CA Forward Los Angeles Energy Listening Session
Earlier this month, LARC was invited to join California Forward and UNITE-LA to a Regional Energy Listening session that focused on the opportunities, barriers, and resources needed to make energy independence and reliability a reality.
California is expected to create 4 million new jobs fighting climate change over the next two decades. Los Angeles leads the nation with the most solar production of any U.S. city and has set a target to be 100% powered by clean energy by 2035. Significantly, hourly pay for clean energy jobs is nearly 30% above the statewide median wage.
So what do all these statistics tell us? That the clean energy revolution is here and California is leading the way. These statistics also tell us that our workforce development systems, starting with our community colleges, must be ready to meet the growing demands of this industry and that our state’s public policies and infrastructure must support and incentivize this industry to be all it can be.
While all 19 community colleges in the Los Angeles region have programs that will support the energy economy, there are three new developments that will pave the way for more investments in the energy sector:
West Los Angeles’ California Center for Climate Change Education
Photo Credit: LAist
An initiative of the Los Angeles Community College District, the Center is a first-of-its-kind, forward-looking resource that will prepare students for good-paying, fulfilling careers in clean energy and climate technology industries. In addition to serving as the location for the Center, West LA College also has the only degree and certificate program in Climate Change Studies in any California community college.
The Center is accessible to students and staff from all nine LACCD campuses.
What makes the center so unique is that it is a nexus point for public and private partnerships and will explore and expand internships, pre-apprenticeships, apprenticeships, and other work-based learning opportunities in the equity, environmental justice, and green jobs sectors.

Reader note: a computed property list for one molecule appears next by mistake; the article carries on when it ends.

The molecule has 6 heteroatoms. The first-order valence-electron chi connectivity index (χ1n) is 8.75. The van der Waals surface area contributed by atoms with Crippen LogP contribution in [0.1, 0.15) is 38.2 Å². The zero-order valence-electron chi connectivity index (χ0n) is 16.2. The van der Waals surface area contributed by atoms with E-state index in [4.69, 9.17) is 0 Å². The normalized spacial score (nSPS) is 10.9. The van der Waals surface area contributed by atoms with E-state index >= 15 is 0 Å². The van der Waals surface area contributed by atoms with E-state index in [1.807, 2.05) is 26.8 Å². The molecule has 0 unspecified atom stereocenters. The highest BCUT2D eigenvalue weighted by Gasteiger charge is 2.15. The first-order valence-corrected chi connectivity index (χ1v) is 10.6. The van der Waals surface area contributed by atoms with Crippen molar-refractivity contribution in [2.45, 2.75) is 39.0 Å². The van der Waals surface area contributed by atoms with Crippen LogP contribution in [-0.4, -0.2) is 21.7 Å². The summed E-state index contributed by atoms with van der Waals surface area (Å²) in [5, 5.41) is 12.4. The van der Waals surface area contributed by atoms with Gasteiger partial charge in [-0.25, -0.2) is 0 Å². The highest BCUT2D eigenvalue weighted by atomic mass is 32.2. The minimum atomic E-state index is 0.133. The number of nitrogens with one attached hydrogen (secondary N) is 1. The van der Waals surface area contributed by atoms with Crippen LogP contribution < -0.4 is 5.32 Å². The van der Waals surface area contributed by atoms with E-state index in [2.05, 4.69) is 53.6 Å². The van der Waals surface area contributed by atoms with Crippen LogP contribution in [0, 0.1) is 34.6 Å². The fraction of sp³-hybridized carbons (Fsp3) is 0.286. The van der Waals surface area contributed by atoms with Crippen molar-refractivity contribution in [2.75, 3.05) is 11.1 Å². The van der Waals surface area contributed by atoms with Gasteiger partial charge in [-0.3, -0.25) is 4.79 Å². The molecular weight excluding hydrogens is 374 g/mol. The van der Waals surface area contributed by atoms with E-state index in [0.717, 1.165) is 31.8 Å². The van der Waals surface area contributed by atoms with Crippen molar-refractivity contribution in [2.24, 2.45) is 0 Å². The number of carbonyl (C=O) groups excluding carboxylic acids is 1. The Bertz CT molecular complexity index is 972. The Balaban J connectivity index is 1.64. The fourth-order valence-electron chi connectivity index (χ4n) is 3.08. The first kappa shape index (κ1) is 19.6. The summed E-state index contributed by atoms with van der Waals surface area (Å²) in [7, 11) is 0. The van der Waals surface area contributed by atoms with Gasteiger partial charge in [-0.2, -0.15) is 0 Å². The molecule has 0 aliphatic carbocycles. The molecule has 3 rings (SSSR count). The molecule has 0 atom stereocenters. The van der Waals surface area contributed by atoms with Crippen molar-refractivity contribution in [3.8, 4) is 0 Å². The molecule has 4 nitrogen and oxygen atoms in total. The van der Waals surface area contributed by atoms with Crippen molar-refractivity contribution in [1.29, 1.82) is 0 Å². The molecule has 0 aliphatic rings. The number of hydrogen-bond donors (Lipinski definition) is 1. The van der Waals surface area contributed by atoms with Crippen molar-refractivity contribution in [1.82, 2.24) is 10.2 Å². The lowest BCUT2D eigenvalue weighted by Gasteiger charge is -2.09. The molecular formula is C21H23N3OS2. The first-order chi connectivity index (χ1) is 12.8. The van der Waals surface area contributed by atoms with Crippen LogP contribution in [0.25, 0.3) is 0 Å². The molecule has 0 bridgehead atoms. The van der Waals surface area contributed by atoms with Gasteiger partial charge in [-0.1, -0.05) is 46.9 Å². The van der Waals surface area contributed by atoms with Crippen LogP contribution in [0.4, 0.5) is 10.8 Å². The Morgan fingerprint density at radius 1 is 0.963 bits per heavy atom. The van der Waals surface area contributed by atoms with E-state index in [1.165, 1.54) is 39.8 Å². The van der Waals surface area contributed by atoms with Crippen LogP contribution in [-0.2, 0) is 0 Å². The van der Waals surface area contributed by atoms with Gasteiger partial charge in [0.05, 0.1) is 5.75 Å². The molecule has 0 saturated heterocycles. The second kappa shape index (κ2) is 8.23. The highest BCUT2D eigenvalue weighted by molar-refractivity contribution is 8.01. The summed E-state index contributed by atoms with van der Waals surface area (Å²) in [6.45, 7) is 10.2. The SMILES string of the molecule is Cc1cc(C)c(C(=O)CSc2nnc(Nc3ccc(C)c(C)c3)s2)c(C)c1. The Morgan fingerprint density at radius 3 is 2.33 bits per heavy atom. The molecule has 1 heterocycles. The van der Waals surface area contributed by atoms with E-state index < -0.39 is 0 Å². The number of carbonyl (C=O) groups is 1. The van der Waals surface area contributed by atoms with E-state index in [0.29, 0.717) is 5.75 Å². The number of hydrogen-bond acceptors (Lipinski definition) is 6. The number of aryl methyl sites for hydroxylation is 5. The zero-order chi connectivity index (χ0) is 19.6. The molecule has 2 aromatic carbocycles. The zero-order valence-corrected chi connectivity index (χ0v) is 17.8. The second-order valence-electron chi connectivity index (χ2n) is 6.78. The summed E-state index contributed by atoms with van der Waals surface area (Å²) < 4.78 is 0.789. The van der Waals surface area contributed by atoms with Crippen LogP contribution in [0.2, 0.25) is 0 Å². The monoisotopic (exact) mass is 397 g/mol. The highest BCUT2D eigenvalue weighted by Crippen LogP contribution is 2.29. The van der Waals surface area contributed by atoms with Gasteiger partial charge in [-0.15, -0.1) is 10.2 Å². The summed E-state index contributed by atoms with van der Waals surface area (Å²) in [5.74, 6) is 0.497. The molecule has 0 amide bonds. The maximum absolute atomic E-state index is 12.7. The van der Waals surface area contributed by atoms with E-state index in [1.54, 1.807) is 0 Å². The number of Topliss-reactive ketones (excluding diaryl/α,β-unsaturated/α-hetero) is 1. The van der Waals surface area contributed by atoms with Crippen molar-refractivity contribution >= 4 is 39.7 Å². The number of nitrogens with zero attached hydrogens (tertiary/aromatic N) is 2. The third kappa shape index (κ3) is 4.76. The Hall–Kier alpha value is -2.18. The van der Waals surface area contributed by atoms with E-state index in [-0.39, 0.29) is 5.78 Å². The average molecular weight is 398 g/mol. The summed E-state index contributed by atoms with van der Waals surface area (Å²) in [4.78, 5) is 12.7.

This last point is key to the state’s energy policy: equity and social justice must be at the core of climate change education. It is a core tenant of the Center and should be for the state’s policy framework.
Pasadena City College Electric Vehicle Charger Repair Apprenticeship
Earlier this year, Pasadena City College received a planning grant from the California Community College’s California Apprenticeship Initiative. Why is this important? In Los Angeles County alone, there are over fifteen hundred DC fast charging stations and over 7,000 level 2 chargers. Across the state, by 2030 the California Energy Commission estimates that we will need 1.2 million chargers to support 8 million electric vehicles.
Aventus Cleantech Career Academy
In partnership with UNITE-LA, LARC launched the Avantus Cleantech Career Academy to ensure equitable access of historically marginalized communities into the energy economy. LARC is very excited about how this first-of-its-kind program connects students with educational opportunities and paid work experience in the ever-growing cleantech industry and that we have just recently graduated our first cohort of 14 students.
Looking ahead we see a few new opportunities that will be exciting for are 19 colleges. The new California Community College Chancellor’s vision for the system at-large. Dr. Sonya Christian who began her tenure at the system only 2 months ago, is preparing a new Vision 2030 framework for the field.
The Vision 2030 strategic direction includes three focus areas. One of which is ensuring equitable workforce and economic development. That focus area specifically calls out and aligns with the Governor’s Roadmap for California Community Colleges and supports evolving workforce needs in key areas, including climate action.
So we are very excited to see where the Vision 2030 framework leads, but think the state’s energy policy should be an intersection of the Governor’s Roadmap for California Community Colleges and the Chancellor’s Vision 2030. And all three should be informed by the work happening directly in our communities, such as what is being done on West Los Angeles’ campus and the new apprenticeship planning grant taking place at Pasadena City College.